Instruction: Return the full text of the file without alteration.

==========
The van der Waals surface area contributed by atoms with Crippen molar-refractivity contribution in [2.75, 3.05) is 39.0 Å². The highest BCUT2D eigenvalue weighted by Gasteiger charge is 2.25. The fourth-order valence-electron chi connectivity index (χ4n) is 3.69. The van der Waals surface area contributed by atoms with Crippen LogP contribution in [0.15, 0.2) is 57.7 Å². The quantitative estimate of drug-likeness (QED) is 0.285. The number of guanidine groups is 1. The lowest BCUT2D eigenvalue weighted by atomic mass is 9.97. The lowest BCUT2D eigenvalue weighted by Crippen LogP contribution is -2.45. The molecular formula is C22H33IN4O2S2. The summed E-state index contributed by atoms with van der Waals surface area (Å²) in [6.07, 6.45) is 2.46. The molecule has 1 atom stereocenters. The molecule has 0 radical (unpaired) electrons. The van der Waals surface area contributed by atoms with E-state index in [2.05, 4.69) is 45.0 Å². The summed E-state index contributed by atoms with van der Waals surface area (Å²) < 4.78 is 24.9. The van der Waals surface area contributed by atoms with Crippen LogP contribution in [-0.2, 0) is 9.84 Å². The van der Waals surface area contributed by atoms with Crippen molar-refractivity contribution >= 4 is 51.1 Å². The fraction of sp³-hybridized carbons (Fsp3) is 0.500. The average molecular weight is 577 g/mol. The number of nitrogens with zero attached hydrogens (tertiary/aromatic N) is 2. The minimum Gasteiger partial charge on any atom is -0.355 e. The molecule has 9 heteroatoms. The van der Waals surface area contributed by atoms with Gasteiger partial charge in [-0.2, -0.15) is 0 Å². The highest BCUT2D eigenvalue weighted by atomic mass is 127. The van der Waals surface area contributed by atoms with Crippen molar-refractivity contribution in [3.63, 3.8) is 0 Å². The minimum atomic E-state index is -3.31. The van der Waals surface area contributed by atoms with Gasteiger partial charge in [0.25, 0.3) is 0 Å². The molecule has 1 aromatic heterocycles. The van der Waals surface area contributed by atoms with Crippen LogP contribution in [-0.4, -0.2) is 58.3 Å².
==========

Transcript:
The van der Waals surface area contributed by atoms with Crippen molar-refractivity contribution in [2.75, 3.05) is 39.0 Å². The highest BCUT2D eigenvalue weighted by Gasteiger charge is 2.25. The fourth-order valence-electron chi connectivity index (χ4n) is 3.69. The van der Waals surface area contributed by atoms with Crippen LogP contribution in [0.15, 0.2) is 57.7 Å². The quantitative estimate of drug-likeness (QED) is 0.285. The number of guanidine groups is 1. The lowest BCUT2D eigenvalue weighted by atomic mass is 9.97. The lowest BCUT2D eigenvalue weighted by Crippen LogP contribution is -2.45. The molecular formula is C22H33IN4O2S2. The summed E-state index contributed by atoms with van der Waals surface area (Å²) in [6.07, 6.45) is 2.46. The molecule has 1 atom stereocenters. The molecule has 0 radical (unpaired) electrons. The van der Waals surface area contributed by atoms with E-state index in [2.05, 4.69) is 45.0 Å². The summed E-state index contributed by atoms with van der Waals surface area (Å²) < 4.78 is 24.9. The van der Waals surface area contributed by atoms with Crippen LogP contribution in [-0.2, 0) is 9.84 Å². The van der Waals surface area contributed by atoms with Crippen molar-refractivity contribution >= 4 is 51.1 Å². The fraction of sp³-hybridized carbons (Fsp3) is 0.500. The average molecular weight is 577 g/mol. The number of nitrogens with zero attached hydrogens (tertiary/aromatic N) is 2. The minimum Gasteiger partial charge on any atom is -0.355 e. The molecule has 9 heteroatoms. The van der Waals surface area contributed by atoms with Gasteiger partial charge in [-0.2, -0.15) is 0 Å². The highest BCUT2D eigenvalue weighted by atomic mass is 127. The van der Waals surface area contributed by atoms with Crippen molar-refractivity contribution in [3.63, 3.8) is 0 Å². The minimum atomic E-state index is -3.31. The van der Waals surface area contributed by atoms with Gasteiger partial charge in [0.25, 0.3) is 0 Å². The molecule has 1 aromatic heterocycles. The van der Waals surface area contributed by atoms with Crippen LogP contribution in [-0.4, -0.2) is 58.3 Å².